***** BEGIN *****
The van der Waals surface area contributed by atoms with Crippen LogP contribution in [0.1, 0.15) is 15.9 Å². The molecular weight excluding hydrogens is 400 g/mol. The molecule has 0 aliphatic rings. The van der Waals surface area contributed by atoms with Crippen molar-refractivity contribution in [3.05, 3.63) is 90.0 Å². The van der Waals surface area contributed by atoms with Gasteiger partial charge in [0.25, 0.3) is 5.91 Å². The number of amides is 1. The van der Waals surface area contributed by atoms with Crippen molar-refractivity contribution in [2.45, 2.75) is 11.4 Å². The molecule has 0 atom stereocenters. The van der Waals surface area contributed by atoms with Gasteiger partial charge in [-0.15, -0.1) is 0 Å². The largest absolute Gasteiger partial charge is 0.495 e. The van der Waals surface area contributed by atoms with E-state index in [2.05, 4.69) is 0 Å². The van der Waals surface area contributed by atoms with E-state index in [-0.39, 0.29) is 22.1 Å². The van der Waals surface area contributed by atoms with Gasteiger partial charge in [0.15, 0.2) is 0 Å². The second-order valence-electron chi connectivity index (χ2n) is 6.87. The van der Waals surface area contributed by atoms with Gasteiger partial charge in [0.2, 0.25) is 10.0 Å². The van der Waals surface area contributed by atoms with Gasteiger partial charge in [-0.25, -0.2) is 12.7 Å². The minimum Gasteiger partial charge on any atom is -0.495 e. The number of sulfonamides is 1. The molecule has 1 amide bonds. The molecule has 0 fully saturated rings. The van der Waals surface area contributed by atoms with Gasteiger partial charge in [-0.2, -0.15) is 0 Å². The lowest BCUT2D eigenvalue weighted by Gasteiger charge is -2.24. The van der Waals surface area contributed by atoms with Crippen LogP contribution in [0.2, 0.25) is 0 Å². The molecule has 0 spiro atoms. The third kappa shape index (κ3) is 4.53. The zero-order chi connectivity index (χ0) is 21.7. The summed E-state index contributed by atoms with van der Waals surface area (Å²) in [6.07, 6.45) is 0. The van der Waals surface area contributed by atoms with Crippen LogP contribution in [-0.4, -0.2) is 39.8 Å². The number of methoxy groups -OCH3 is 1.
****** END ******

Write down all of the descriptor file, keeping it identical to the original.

The van der Waals surface area contributed by atoms with Crippen LogP contribution in [0.1, 0.15) is 15.9 Å². The molecular weight excluding hydrogens is 400 g/mol. The molecule has 0 aliphatic rings. The van der Waals surface area contributed by atoms with Crippen molar-refractivity contribution in [3.05, 3.63) is 90.0 Å². The van der Waals surface area contributed by atoms with Gasteiger partial charge in [0.25, 0.3) is 5.91 Å². The number of amides is 1. The van der Waals surface area contributed by atoms with Crippen molar-refractivity contribution in [2.45, 2.75) is 11.4 Å². The molecule has 0 atom stereocenters. The van der Waals surface area contributed by atoms with Gasteiger partial charge in [-0.15, -0.1) is 0 Å². The largest absolute Gasteiger partial charge is 0.495 e. The van der Waals surface area contributed by atoms with E-state index in [2.05, 4.69) is 0 Å². The van der Waals surface area contributed by atoms with E-state index in [-0.39, 0.29) is 22.1 Å². The van der Waals surface area contributed by atoms with Gasteiger partial charge in [0.15, 0.2) is 0 Å². The second-order valence-electron chi connectivity index (χ2n) is 6.87. The van der Waals surface area contributed by atoms with Gasteiger partial charge in [0.2, 0.25) is 10.0 Å². The van der Waals surface area contributed by atoms with Gasteiger partial charge in [-0.25, -0.2) is 12.7 Å². The minimum Gasteiger partial charge on any atom is -0.495 e. The number of sulfonamides is 1. The molecule has 1 amide bonds. The molecule has 0 fully saturated rings. The van der Waals surface area contributed by atoms with Gasteiger partial charge in [-0.2, -0.15) is 0 Å². The lowest BCUT2D eigenvalue weighted by Gasteiger charge is -2.24. The van der Waals surface area contributed by atoms with Crippen LogP contribution in [0.2, 0.25) is 0 Å². The molecule has 0 spiro atoms. The third kappa shape index (κ3) is 4.53. The zero-order chi connectivity index (χ0) is 21.7. The summed E-state index contributed by atoms with van der Waals surface area (Å²) in [6.07, 6.45) is 0. The van der Waals surface area contributed by atoms with Crippen LogP contribution in [-0.4, -0.2) is 39.8 Å². The number of methoxy groups -OCH3 is 1.